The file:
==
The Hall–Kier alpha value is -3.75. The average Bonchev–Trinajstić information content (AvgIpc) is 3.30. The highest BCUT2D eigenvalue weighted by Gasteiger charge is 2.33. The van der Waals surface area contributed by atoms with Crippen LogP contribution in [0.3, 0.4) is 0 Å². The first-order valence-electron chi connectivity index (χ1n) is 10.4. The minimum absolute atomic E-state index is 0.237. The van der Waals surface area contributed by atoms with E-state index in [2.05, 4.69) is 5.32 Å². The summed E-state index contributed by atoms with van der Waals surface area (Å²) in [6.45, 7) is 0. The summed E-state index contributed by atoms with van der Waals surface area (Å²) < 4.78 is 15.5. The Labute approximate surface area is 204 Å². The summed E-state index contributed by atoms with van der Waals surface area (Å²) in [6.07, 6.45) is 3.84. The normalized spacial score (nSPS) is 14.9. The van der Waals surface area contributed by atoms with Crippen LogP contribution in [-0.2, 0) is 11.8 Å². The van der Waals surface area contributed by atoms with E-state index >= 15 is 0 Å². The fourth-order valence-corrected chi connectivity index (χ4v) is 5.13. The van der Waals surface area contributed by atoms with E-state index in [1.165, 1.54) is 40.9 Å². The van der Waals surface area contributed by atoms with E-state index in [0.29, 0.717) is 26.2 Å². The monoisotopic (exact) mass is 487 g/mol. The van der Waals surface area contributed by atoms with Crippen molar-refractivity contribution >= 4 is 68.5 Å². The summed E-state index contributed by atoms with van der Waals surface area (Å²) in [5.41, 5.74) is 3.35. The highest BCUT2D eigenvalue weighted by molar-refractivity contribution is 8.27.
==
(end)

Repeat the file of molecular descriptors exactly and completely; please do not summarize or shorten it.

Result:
The Hall–Kier alpha value is -3.75. The average Bonchev–Trinajstić information content (AvgIpc) is 3.30. The highest BCUT2D eigenvalue weighted by Gasteiger charge is 2.33. The van der Waals surface area contributed by atoms with Crippen LogP contribution in [0.3, 0.4) is 0 Å². The first-order valence-electron chi connectivity index (χ1n) is 10.4. The minimum absolute atomic E-state index is 0.237. The van der Waals surface area contributed by atoms with E-state index in [2.05, 4.69) is 5.32 Å². The summed E-state index contributed by atoms with van der Waals surface area (Å²) in [6.45, 7) is 0. The summed E-state index contributed by atoms with van der Waals surface area (Å²) < 4.78 is 15.5. The Labute approximate surface area is 204 Å². The summed E-state index contributed by atoms with van der Waals surface area (Å²) in [6.07, 6.45) is 3.84. The normalized spacial score (nSPS) is 14.9. The van der Waals surface area contributed by atoms with Crippen LogP contribution in [-0.2, 0) is 11.8 Å². The van der Waals surface area contributed by atoms with E-state index >= 15 is 0 Å². The fourth-order valence-corrected chi connectivity index (χ4v) is 5.13. The van der Waals surface area contributed by atoms with E-state index in [1.165, 1.54) is 40.9 Å². The van der Waals surface area contributed by atoms with E-state index in [0.29, 0.717) is 26.2 Å². The monoisotopic (exact) mass is 487 g/mol. The van der Waals surface area contributed by atoms with Crippen molar-refractivity contribution >= 4 is 68.5 Å². The summed E-state index contributed by atoms with van der Waals surface area (Å²) in [5.41, 5.74) is 3.35. The highest BCUT2D eigenvalue weighted by molar-refractivity contribution is 8.27.